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Disability Discrimination

Cancer in the workplaceA recent CIPD survey, conducted in conjunction with the Working with Cancer group and Cancerbackup investigated how businesses are managing those people affected by cancer. 90,000 people are newly diagnosed with cancer each year and the findings show that three-quarters of employers have no formal policy in place for managing employees affected by cancer.

As part of the DDA, employers must not victimise or discriminate against people who are suffering from cancer – including recovered cancer sufferers. Employers are also expected to make reasonable adjustments to support employees. This includes allowing reasonable time off for primary carers, and legal responsibility for ensuring that discrimination does not occur in the workplace.

How to avoid discrimination

There are various ways to avoid discrimination, from the recruitment process, down to redundancy or dismissal. For example, declaring a candidate unsuitable for a job due to their previously having had cancer can be seen as discrimination and can lead to a lot of damage to your organisation.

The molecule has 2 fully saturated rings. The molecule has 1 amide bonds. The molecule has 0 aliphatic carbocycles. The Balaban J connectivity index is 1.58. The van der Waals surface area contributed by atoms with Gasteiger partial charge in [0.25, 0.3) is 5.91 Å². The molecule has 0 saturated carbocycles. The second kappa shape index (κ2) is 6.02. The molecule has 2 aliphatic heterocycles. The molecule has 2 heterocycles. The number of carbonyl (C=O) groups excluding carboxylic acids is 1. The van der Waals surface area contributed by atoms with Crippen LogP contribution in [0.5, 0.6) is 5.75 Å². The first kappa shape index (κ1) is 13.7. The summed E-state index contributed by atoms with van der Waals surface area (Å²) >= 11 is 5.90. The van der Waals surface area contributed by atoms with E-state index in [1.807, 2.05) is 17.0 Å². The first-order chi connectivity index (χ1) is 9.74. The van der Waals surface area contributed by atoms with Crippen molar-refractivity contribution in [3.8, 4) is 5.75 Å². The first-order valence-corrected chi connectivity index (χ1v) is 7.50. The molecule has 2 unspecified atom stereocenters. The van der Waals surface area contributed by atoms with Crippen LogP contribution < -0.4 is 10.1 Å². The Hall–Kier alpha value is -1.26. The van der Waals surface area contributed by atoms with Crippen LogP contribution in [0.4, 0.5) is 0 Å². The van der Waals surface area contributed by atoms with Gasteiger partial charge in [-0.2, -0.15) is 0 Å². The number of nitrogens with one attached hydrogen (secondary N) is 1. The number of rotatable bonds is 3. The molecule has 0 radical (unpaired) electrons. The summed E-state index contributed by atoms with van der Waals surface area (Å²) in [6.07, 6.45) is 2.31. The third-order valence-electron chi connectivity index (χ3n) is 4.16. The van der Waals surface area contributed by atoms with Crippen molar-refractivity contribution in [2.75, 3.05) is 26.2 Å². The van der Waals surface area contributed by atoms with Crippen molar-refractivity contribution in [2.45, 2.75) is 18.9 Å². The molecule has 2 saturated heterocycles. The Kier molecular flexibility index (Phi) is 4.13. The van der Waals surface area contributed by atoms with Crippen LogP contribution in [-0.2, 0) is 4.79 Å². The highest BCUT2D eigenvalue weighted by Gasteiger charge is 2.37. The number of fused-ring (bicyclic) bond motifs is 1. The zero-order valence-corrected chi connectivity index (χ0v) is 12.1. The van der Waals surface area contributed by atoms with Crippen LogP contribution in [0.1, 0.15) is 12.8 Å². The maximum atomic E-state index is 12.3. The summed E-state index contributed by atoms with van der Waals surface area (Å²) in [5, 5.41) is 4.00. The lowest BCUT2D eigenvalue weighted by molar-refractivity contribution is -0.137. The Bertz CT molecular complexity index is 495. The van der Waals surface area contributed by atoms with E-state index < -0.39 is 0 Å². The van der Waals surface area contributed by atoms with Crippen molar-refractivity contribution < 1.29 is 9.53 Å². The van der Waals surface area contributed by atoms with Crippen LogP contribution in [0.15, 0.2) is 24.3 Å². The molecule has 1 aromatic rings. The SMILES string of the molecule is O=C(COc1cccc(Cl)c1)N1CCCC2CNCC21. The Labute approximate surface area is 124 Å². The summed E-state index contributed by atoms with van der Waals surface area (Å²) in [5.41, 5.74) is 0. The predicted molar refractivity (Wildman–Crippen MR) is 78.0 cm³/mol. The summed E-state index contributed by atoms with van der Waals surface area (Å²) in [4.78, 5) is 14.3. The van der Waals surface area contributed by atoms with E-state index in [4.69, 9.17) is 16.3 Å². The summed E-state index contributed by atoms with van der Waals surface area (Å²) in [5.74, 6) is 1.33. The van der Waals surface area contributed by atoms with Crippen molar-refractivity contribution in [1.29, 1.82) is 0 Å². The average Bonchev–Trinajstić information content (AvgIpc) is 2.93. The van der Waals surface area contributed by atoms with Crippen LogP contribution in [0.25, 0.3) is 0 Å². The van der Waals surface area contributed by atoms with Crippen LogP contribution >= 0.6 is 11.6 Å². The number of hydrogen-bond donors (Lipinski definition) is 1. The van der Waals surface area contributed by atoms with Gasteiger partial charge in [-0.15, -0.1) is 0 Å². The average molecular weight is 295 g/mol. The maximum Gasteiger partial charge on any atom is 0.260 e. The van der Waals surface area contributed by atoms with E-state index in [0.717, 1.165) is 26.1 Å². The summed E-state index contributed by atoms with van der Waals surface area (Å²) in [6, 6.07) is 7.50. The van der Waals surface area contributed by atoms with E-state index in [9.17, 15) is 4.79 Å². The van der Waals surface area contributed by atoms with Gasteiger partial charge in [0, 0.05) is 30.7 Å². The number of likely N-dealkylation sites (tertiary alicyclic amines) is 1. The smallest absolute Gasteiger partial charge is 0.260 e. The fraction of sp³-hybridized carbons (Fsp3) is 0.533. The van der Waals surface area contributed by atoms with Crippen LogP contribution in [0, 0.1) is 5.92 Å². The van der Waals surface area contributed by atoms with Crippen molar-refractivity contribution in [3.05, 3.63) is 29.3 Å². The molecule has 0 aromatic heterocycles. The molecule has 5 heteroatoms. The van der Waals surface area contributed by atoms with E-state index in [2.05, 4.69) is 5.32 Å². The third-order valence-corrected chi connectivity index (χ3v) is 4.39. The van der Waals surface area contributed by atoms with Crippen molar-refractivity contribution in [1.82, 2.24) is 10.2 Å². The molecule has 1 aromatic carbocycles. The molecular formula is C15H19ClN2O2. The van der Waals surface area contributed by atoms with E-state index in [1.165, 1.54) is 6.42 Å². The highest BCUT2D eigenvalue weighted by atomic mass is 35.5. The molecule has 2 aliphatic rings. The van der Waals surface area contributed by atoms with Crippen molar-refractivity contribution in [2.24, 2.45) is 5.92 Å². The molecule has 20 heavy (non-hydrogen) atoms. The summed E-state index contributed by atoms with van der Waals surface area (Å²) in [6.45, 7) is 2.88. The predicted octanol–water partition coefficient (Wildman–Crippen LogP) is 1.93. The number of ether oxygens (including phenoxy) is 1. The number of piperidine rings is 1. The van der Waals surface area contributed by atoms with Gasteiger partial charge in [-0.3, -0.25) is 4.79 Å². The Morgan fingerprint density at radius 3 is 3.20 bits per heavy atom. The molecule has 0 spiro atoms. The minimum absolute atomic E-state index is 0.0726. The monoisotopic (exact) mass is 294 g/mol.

Adapting the office environment

Looking after those employees affected by cancer, by being flexible – like allowing leave for treatment – can make a big difference to the employee's sense of wellbeing in the work environment. Adjusting the office, providing extra computer equipment or even staff support are also ways to avoid inadvertently discriminating against an employee who suffers from cancer, MIS or HIV.

Recruitment and accountability

Oversights on the part of the employer could be interpreted as discrimination – it stands to reason therefore, that employers must be able to justify themselves and show due process when it comes to recruitment. Avoid discrimination by including daily tasks required for the job on a job description, adjusting and modifying equipment, or providing support to workers while in employment.

Importance of support

importance of supportIn terms of support to employees, statistics show significant room for improvement. At present only one-third of businesses provide counselling services or other emotional or practical support for employees affected by cancer. Ceridian’s employee assistance programme LifeWorks can help the employee who is suffering from cancer by providing counselling. LifeWorks can also help colleagues and immediate family by providing practical advice and emotional support. Contact us today for more advice on these support services.

  • 1st April 2007
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